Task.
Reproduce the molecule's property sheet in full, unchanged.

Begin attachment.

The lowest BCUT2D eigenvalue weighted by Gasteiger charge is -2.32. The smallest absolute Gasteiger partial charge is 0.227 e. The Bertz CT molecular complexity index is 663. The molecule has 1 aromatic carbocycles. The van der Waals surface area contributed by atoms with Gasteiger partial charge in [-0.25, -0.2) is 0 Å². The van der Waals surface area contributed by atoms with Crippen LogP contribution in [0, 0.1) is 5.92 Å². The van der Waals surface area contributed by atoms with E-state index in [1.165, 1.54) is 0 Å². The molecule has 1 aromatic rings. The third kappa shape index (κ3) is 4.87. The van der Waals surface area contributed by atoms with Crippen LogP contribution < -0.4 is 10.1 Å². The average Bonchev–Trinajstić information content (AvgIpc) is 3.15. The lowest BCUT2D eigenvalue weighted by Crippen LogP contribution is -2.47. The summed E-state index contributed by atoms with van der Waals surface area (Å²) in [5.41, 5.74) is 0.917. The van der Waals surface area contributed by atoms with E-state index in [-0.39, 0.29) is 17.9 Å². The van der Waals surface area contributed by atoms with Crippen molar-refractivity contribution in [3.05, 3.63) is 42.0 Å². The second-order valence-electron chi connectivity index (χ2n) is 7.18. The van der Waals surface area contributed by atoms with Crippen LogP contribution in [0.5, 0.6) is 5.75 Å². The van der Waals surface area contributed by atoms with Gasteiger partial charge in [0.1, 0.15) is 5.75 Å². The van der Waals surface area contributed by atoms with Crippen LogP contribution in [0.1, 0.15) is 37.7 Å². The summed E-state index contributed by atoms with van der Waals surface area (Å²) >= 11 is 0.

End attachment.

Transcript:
The lowest BCUT2D eigenvalue weighted by Gasteiger charge is -2.32. The smallest absolute Gasteiger partial charge is 0.227 e. The Bertz CT molecular complexity index is 663. The molecule has 1 aromatic carbocycles. The van der Waals surface area contributed by atoms with Gasteiger partial charge in [-0.25, -0.2) is 0 Å². The van der Waals surface area contributed by atoms with Crippen LogP contribution in [0, 0.1) is 5.92 Å². The van der Waals surface area contributed by atoms with E-state index in [1.165, 1.54) is 0 Å². The molecule has 1 aromatic rings. The third kappa shape index (κ3) is 4.87. The van der Waals surface area contributed by atoms with Crippen LogP contribution < -0.4 is 10.1 Å². The average Bonchev–Trinajstić information content (AvgIpc) is 3.15. The lowest BCUT2D eigenvalue weighted by Crippen LogP contribution is -2.47. The summed E-state index contributed by atoms with van der Waals surface area (Å²) in [5.41, 5.74) is 0.917. The van der Waals surface area contributed by atoms with E-state index in [-0.39, 0.29) is 17.9 Å². The van der Waals surface area contributed by atoms with Crippen molar-refractivity contribution in [3.05, 3.63) is 42.0 Å². The second-order valence-electron chi connectivity index (χ2n) is 7.18. The van der Waals surface area contributed by atoms with Crippen LogP contribution in [0.5, 0.6) is 5.75 Å². The van der Waals surface area contributed by atoms with Gasteiger partial charge in [0.1, 0.15) is 5.75 Å². The van der Waals surface area contributed by atoms with Crippen LogP contribution in [0.1, 0.15) is 37.7 Å². The summed E-state index contributed by atoms with van der Waals surface area (Å²) >= 11 is 0.